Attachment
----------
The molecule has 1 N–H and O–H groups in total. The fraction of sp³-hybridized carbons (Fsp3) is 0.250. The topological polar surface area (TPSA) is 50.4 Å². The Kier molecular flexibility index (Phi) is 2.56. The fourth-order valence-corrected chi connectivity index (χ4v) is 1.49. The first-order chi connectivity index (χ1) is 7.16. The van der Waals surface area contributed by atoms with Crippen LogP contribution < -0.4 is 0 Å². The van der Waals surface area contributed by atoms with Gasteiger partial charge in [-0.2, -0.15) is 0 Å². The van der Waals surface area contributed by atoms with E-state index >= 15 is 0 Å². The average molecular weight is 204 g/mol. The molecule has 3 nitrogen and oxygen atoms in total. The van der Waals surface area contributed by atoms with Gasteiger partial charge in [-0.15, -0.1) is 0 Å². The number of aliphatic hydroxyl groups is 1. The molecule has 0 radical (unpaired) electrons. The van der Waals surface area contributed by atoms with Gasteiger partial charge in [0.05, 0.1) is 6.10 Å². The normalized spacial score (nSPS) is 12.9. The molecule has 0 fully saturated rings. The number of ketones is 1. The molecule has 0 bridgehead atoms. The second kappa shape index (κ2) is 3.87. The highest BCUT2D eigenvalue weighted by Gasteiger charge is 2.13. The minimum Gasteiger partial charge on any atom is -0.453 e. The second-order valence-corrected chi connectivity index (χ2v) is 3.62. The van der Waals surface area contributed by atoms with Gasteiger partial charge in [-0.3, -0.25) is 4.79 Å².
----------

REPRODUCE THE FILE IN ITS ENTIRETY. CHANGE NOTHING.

The molecule has 1 N–H and O–H groups in total. The fraction of sp³-hybridized carbons (Fsp3) is 0.250. The topological polar surface area (TPSA) is 50.4 Å². The Kier molecular flexibility index (Phi) is 2.56. The fourth-order valence-corrected chi connectivity index (χ4v) is 1.49. The first-order chi connectivity index (χ1) is 7.16. The van der Waals surface area contributed by atoms with Crippen LogP contribution < -0.4 is 0 Å². The van der Waals surface area contributed by atoms with Gasteiger partial charge in [-0.2, -0.15) is 0 Å². The van der Waals surface area contributed by atoms with E-state index >= 15 is 0 Å². The average molecular weight is 204 g/mol. The molecule has 3 nitrogen and oxygen atoms in total. The van der Waals surface area contributed by atoms with Gasteiger partial charge in [-0.15, -0.1) is 0 Å². The number of aliphatic hydroxyl groups is 1. The molecule has 0 radical (unpaired) electrons. The van der Waals surface area contributed by atoms with Gasteiger partial charge in [0.05, 0.1) is 6.10 Å². The normalized spacial score (nSPS) is 12.9. The molecule has 0 fully saturated rings. The number of ketones is 1. The molecule has 0 bridgehead atoms. The second kappa shape index (κ2) is 3.87. The highest BCUT2D eigenvalue weighted by Gasteiger charge is 2.13. The minimum Gasteiger partial charge on any atom is -0.453 e. The second-order valence-corrected chi connectivity index (χ2v) is 3.62. The van der Waals surface area contributed by atoms with Gasteiger partial charge in [-0.3, -0.25) is 4.79 Å².